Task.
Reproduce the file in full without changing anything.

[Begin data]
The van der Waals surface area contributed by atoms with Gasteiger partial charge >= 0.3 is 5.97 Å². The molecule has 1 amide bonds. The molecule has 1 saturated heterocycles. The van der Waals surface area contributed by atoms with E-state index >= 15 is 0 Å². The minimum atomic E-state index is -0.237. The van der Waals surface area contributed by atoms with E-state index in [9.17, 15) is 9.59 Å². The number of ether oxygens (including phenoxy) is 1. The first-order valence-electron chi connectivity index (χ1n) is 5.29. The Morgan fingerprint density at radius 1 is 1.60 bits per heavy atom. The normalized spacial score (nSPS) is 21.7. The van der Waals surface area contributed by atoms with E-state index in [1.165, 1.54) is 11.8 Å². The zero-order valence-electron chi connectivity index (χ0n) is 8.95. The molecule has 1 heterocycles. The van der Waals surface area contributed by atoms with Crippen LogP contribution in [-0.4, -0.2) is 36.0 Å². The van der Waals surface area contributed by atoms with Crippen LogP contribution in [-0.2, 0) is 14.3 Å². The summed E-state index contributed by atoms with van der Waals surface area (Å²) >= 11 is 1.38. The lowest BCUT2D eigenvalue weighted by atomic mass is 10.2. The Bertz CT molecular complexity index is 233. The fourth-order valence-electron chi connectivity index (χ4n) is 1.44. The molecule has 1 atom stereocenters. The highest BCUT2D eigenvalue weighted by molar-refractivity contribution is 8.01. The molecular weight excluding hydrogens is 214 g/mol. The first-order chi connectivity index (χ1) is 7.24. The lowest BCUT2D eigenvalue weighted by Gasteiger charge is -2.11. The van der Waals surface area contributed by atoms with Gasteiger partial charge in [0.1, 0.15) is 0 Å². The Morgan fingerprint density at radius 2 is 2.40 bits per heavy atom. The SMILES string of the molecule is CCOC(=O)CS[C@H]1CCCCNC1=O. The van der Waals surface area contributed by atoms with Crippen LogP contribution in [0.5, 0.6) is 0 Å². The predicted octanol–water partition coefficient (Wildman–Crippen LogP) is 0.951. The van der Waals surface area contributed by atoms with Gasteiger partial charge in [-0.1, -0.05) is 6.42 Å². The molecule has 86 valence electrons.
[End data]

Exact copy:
The van der Waals surface area contributed by atoms with Gasteiger partial charge >= 0.3 is 5.97 Å². The molecule has 1 amide bonds. The molecule has 1 saturated heterocycles. The van der Waals surface area contributed by atoms with E-state index >= 15 is 0 Å². The minimum atomic E-state index is -0.237. The van der Waals surface area contributed by atoms with E-state index in [9.17, 15) is 9.59 Å². The number of ether oxygens (including phenoxy) is 1. The first-order valence-electron chi connectivity index (χ1n) is 5.29. The Morgan fingerprint density at radius 1 is 1.60 bits per heavy atom. The normalized spacial score (nSPS) is 21.7. The van der Waals surface area contributed by atoms with E-state index in [1.165, 1.54) is 11.8 Å². The zero-order valence-electron chi connectivity index (χ0n) is 8.95. The molecule has 1 heterocycles. The van der Waals surface area contributed by atoms with Crippen LogP contribution in [-0.4, -0.2) is 36.0 Å². The van der Waals surface area contributed by atoms with Crippen LogP contribution in [-0.2, 0) is 14.3 Å². The summed E-state index contributed by atoms with van der Waals surface area (Å²) >= 11 is 1.38. The lowest BCUT2D eigenvalue weighted by atomic mass is 10.2. The Bertz CT molecular complexity index is 233. The fourth-order valence-electron chi connectivity index (χ4n) is 1.44. The molecule has 1 atom stereocenters. The highest BCUT2D eigenvalue weighted by molar-refractivity contribution is 8.01. The molecular weight excluding hydrogens is 214 g/mol. The first-order chi connectivity index (χ1) is 7.24. The lowest BCUT2D eigenvalue weighted by Gasteiger charge is -2.11. The van der Waals surface area contributed by atoms with Gasteiger partial charge in [0.1, 0.15) is 0 Å². The Morgan fingerprint density at radius 2 is 2.40 bits per heavy atom. The SMILES string of the molecule is CCOC(=O)CS[C@H]1CCCCNC1=O. The van der Waals surface area contributed by atoms with Crippen LogP contribution in [0.5, 0.6) is 0 Å². The predicted octanol–water partition coefficient (Wildman–Crippen LogP) is 0.951. The van der Waals surface area contributed by atoms with Gasteiger partial charge in [-0.1, -0.05) is 6.42 Å². The molecule has 86 valence electrons.